Late-Night Emmy Races’ State Of Confusion Deepens Amid Category Ambiguity & Odd Nominating Process For John Oliver & ‘SNL’

Stephen Colbert, Jimmy Kimmel, Jimmy Fallon, Seth Meyers, Kenan Thompson, Michael Che and Colin Jost all have hosted the Primetime Emmys in the past 15 years, but the late-night community once again is feeling aggrieved by the TV Academy as it heads into the latest awards season.

The central issue relates to the number of nominations in the Outstanding Talk Series and Outstanding Variety Series categories and the difficulty with fairly judging a wide range of shows that can be very different from each other.

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Insiders tell Deadline that there needs to be a change in terms of how late-night shows and variety series are judged at the Emmys. However, no one can really agree what that change is.

As the television world prepares for Emmy nominations to be unveiled on July 17, there are expected to be only three talk shows nominated for an award. Separately, Saturday Night Live and Last Week Tonight with John Oliver will find themselves in an unusual situation where, as a result of a low number of submissions, a separate group of people will determine whether they are nominated (more below).

“Doesn’t it feel that every year that the TV Academy is out of touch with the late-night world?,” one late-night source told Deadline.

As the number of nominations in the talk category falls by 40% this year, some have suggested recombining the two categories – talk and scripted variety – and sticking with five or six nominees each year, regardless of submissions.

Late-night folk admit that there’s no easy fix. “There is no blanket solution for this problem,” another late-night source added. “I don’t see how the Academy continues on this path forward for the categories as the number of series could potentially continue to dwindle, but there’s no one-size-fits-all solution here.”

But why should late-night get any special attention from the Academy given the incredibly small number of shows battling it out? The genre has long had an interdependent relationship with the Emmys given that producers have long relied on the hosting talents of the aforementioned stars, as well as the likes of Conan O’Brien, David Letterman, Steve Allen and Johnny Carson, who hosted for four consecutive years in the 1970s. Just this year, in fact, Deadline understands that ABC, which is airing the event in September, approached Kimmel if he was willing to host this year’s festivities. He politely declined.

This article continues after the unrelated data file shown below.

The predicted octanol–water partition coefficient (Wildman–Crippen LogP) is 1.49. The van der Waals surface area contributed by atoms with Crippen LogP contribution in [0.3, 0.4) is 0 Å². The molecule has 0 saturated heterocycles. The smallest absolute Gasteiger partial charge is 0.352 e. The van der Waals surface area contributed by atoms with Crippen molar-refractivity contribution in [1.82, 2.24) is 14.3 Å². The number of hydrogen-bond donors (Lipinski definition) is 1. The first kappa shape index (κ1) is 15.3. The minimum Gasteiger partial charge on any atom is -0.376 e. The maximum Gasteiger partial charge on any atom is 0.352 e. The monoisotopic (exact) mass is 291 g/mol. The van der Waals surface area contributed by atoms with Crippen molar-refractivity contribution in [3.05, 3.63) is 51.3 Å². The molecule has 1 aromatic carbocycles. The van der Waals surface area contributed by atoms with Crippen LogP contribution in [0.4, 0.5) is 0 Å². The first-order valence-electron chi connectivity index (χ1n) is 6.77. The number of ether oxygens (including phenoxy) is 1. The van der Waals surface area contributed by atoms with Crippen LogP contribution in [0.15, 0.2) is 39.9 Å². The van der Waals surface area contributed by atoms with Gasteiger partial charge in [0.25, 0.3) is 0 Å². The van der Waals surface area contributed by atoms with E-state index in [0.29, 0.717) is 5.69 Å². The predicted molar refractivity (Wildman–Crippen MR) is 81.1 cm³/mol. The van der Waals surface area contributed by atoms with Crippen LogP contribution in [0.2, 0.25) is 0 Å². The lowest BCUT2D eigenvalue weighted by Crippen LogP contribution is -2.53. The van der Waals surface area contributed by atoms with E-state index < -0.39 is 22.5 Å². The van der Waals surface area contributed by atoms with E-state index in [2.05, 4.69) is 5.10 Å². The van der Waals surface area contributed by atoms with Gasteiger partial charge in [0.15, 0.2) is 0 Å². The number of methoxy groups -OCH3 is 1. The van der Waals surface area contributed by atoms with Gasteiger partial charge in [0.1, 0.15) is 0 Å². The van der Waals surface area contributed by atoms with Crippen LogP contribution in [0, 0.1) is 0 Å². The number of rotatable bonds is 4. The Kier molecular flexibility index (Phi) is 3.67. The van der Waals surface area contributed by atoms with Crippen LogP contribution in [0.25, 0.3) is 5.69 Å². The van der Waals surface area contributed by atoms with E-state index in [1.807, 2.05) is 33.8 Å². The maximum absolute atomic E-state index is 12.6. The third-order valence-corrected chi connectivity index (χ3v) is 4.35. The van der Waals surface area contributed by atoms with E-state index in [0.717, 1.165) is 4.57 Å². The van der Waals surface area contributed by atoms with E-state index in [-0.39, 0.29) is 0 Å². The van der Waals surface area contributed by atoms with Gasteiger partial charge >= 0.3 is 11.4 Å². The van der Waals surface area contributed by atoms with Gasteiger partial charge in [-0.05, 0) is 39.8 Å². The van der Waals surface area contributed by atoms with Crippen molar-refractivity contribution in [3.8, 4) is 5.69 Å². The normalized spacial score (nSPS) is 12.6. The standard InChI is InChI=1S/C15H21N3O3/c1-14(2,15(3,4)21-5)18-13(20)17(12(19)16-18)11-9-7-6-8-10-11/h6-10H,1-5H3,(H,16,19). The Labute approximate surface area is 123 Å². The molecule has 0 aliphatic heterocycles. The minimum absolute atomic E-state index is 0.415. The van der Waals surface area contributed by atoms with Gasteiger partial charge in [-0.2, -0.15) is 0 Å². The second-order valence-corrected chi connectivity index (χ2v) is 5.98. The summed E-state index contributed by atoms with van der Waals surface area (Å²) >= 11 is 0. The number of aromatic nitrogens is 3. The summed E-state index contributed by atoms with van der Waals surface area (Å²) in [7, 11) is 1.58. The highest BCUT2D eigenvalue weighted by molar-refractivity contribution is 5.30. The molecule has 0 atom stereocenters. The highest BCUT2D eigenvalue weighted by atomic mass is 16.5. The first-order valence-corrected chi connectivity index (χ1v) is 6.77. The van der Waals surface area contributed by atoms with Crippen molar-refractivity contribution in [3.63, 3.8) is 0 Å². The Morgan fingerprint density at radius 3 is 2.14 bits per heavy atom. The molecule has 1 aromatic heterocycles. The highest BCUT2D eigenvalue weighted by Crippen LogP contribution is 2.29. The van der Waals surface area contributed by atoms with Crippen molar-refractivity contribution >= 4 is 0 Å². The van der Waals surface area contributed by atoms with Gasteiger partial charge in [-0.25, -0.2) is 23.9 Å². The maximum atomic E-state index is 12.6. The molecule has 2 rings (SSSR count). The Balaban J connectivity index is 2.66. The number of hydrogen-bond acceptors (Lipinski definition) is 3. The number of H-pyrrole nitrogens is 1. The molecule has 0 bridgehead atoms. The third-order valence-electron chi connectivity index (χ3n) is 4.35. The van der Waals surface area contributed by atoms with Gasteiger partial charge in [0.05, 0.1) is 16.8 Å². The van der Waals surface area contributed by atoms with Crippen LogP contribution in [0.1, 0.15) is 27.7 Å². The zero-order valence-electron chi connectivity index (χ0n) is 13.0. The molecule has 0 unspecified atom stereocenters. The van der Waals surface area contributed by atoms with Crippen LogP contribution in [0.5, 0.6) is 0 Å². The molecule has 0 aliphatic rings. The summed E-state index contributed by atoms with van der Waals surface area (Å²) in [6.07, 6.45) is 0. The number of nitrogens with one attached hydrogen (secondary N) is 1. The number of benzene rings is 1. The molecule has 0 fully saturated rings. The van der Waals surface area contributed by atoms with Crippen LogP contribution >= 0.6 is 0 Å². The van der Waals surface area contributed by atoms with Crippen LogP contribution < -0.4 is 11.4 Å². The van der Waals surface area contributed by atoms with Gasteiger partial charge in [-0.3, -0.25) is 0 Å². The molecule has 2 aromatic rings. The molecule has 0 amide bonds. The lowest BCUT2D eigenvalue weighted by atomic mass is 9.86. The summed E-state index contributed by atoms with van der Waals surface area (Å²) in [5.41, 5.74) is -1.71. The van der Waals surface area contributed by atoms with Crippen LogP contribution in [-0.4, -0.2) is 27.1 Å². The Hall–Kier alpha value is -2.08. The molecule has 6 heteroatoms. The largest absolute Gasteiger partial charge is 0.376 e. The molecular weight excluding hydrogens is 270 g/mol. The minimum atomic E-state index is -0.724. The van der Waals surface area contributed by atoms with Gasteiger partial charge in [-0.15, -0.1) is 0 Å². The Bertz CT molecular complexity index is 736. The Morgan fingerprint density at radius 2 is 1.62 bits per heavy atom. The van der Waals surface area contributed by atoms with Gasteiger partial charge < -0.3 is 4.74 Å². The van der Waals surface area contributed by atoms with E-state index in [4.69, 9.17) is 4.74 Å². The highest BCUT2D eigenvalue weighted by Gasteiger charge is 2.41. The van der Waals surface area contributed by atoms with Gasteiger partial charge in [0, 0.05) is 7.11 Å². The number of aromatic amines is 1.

This is why some believe late-night should be cut some slack. The community’s presence at the Emmys has also always been a boon to the Academy, since these shows pay for hundreds of people to attend the event. The Late Show with Stephen Colbert, Last Week Tonight and The Daily Show regularly send their entire staffs to LA.

But as the Academy has found over the years, comparing many of these wildly different shows is difficult.

Yes, The Late Show with Stephen Colbert, The Tonight Show Starring Jimmy Fallon, Jimmy Kimmel Live!, Late Night with Seth Meyers and The Daily Show are all relatively similar.Watch What Happens Live with Andy Cohen is also in this ballpark.

But these shows produce considerably more episodes than a show like Last Week Tonight with John Oliver, which has won eight times in a row. The deeply researched HBO show only produces around 30 episodes a year compared to The Late Show and The Tonight Show, which make between 150 and 200 episodes a year. Oliver was essentially moved to the scripted variety category because he doesn’t have guests. Then there’s SNL, which is a beast unto itself.

This is not to mention two other titles that are causing a stir in the community with their submissions: Hot Ones and John Mulaney Presents: Everybody’s in L.A. Both are gaining steam in voting circles.

YouTube series Hot Ones, which is hosted by Sean Evans and went viral with its recent Conan O’Brien episode, produces around 35 episodes a year (that’s still a lot of chicken), while Mulaney’s wildly chaotic show, which aired around the Netflix Is A Joke festival, only consisted of six episodes.

Deadline understands that Netflix first planned to submit the latter in the scripted variety category but after its live tapings, the TV Academy decided that it should be in talk.

“Recombining talk series and scripted variety will only make things worse; there’s already an unfair playing field that exists in the categories to begin with,” added another source.

The voting process for the scripted variety category highlights the difficulties for the TV Academy. Because of the tiny number of submissions – thought to be around five – SNL and Last Week Tonight with John Oliver will be “screened by the appropriate peer group for nomination” – an unusual move.

This voting would take place between June 28 and July 8, but it’s not entirely clear who would make up the jury. Deadline understands that there would be multiple people from a variety of television genres making this decision, but even those close to the shows don’t know who or how many.

The Academy has also changed the rules in the last couple of weeks; previously 90% of this peer group would have had to agreed for either SNL or Last Week Tonight to get a nomination but this has recently been modified to 70%.

Lorne Michaels, creator and boss of SNL and exec producer of The Tonight Show Starring Jimmy Fallon and Late Night with Seth Meyers, is arguably the man most effected when it comes to the peculiarities of late-night Emmys. However, he has stayed silent on the issue.

The Academy itself has a new boss in Cris Abrego and it’s likely that he’ll hear from some of his late-night constituents over the next few months. Whether anything changes, and what that could be, remains to be seen.

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